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Nicholas Rowe (1674-1718)
had attended Westminster School where 'poetry was his early
bent and darling study.' By 1691, he was at Middle Temple
and five years later, called to the Bar. He was, from all accounts,
'a comely personage, and a very pretty sort of man.'
(Hopkins) He was primarily a dramatist (like the laureates before
him) and his first play was The Ambitious Stepmother (1700), dedicated
to the Earl of Jersey. Another, The Fair Penitent (1703), contains
the memorable line: 'Is this that haughty, gallant, gay Lothario?'
On display is the 5th edition of his Tamerlane, his second play
that was written for William III. Unfortunately the monarch died
at the time it was staged.
Nicholas Rowe, Tamerlane. 5th ed. London: Printed for J. Tonson:
and sold by W. Feales, 1733.
DeB. Eb 1733R
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By 1715, the year Tate died,
Rowe had an impressive list of achievements, which included the
first biography of Shakespeare. Rowe took the oath on 12 August
1715, and eventually produced, as required, the New Year Ode for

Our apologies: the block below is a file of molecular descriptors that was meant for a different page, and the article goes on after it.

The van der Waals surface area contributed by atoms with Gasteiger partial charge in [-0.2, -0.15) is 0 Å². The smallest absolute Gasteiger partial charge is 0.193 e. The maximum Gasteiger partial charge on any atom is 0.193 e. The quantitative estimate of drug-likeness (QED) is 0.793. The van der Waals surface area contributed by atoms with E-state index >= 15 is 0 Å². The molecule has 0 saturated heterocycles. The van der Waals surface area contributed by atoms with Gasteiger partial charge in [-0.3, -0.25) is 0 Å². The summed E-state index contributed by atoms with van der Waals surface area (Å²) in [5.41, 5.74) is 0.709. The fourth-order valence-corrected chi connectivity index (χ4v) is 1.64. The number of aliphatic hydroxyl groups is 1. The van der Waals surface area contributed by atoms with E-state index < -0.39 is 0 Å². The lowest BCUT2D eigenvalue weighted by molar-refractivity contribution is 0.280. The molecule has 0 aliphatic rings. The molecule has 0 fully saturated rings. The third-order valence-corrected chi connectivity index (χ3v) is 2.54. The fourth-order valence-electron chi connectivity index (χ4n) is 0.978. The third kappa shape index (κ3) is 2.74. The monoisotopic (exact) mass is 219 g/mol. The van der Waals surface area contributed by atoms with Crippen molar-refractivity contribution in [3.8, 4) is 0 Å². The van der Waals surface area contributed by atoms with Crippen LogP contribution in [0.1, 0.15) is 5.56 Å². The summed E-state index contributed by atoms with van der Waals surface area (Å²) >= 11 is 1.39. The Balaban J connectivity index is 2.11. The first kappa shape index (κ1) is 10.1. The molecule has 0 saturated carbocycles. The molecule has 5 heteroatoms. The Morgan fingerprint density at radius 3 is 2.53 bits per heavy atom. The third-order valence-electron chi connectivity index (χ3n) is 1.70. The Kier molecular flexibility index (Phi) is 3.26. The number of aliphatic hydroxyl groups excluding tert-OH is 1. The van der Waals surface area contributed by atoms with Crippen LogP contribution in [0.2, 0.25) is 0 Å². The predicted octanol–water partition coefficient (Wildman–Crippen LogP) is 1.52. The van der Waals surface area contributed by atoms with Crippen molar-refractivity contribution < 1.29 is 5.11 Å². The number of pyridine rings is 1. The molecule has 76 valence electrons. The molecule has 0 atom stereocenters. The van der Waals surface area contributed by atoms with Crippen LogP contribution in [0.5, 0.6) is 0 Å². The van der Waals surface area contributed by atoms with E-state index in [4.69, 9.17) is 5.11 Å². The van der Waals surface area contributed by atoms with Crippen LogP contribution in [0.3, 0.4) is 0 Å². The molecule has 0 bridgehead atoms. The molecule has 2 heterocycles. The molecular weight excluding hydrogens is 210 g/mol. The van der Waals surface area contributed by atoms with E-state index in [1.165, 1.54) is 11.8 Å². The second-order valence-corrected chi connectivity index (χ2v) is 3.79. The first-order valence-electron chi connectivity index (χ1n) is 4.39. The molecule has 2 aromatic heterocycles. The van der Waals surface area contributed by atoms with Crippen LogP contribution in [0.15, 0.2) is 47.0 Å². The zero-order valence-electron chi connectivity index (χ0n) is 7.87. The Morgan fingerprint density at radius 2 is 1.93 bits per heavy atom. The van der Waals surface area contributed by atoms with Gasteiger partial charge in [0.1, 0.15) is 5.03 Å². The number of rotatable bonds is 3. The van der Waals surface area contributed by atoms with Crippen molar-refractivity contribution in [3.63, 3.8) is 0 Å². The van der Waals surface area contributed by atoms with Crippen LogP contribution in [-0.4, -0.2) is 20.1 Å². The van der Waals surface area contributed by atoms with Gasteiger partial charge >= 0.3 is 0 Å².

1716. Unfortunately, George I was in Hanover when it was first presented.
The accomplished Rowe was not past criticism, even from one like
Thomas Hearne: 'Mr Nic. Rowe is made poet laureate in the
room of Mr Tate, deceased. This Rowe is a great Whig, and but a
'The Remains of Thomas Hearne: Reliquiae Hearnianae. London:
Centaur Press, 1966.
Cen. DA 93 H4 A3
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By the 1700s, the post of poet
laureate was newsworthy. As Rowe lay dying, the newspapers recorded
his condition: 'Nicholas Rowe, Esq., Poet-Laureat to his Majesty,
and Surveyor of the Land Waiters, lies so dangerously ill at his
House on Covent Garden that his Life is despair'd of.'
(The Weekly Journal, 8 November 1718.) He died on 6 December, aged
44 and was buried at Westminster Abbey. He had lasted three years
in the job. In the frontispiece to his Poems, he is not only suitably
'laureated', but also connected to the older poetic
tradition of the past by the presence of Homer and Virgil. His pointing
reminds us so.
Nicholas Rowe, Poems on Several Occasions. 3rd ed. London: Printed
for E. Curll, 1714.
DeB. Eb 1714 R